Super Agent

Posts Tagged ‘getting in the door’

Inspire Your Prospects with Email Messages About Them!

One of the biggest challenges facing producers today is developing enough quality 1st appointments. And it’s no wonder why, prospects are busy, distracted and overwhelmed. Capturing the attention of prospects has become increasingly difficult, leaving many producers frustrated and asking the question, “How do I fill my pipeline if I can’t get my prospects on the phone?”

To break through the noise producers and agency owners must evaluate the strategies and messages they use to get in the door. One thing is for sure, messages that are about you, your agency and the resources you have won’t inspire your prospects to meet with you.

So, what does work? To pique the curiosity of your prospects your messages should focus on them, their interests, concerns or industry.

Let’s take a look at 2 different types of email messages that will help to differentiate you from your competition.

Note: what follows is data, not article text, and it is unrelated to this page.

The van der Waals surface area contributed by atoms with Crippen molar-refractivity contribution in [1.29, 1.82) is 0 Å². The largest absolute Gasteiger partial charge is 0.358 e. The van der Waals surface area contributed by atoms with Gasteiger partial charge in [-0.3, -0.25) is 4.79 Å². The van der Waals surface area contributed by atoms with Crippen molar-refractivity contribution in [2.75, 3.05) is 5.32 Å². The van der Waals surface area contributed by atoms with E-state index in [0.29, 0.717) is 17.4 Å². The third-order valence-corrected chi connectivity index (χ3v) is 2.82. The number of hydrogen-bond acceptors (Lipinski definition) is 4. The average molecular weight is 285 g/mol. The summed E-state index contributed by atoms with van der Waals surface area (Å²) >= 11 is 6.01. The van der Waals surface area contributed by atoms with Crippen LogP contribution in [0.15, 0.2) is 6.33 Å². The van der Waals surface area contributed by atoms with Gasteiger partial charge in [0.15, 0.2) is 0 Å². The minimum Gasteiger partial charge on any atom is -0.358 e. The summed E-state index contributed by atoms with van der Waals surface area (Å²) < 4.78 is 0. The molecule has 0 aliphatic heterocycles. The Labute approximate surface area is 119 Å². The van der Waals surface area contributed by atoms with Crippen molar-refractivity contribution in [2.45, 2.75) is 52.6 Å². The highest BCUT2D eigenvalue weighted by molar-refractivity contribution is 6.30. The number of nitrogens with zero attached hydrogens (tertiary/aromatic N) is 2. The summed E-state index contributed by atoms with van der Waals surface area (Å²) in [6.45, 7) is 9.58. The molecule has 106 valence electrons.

Trigger Event Messages

Trigger event messages are messages that focus on the news of the day. For example, let’s say you are focusing on developing restaurant and hospitality prospects; one of the big stories of the day is food contamination. The recent outbreak of E. Coli linked to Chipotle restaurants has been all over the news. A quick email to your prospects with a subject line of: “Would Your Restaurant Survive?” is likely to spur your prospects interest. In the body of your email you could share a link to a recent article on the subject and invite your prospect to consider if their current risk management strategies are adequate.
Closing your email with an invitation to continue the conversation demonstrates that you have knowledge and something to offer.

Congratulatory Messages

Everyone likes to get noticed. Savvy producers know that following their prospects on LinkedIn and through Google Alerts is one way to keep abreast of what they are up to. If you receive an alert about a recent bid your prospect was awarded or speaking engagement they recently conducted, let them know you noticed.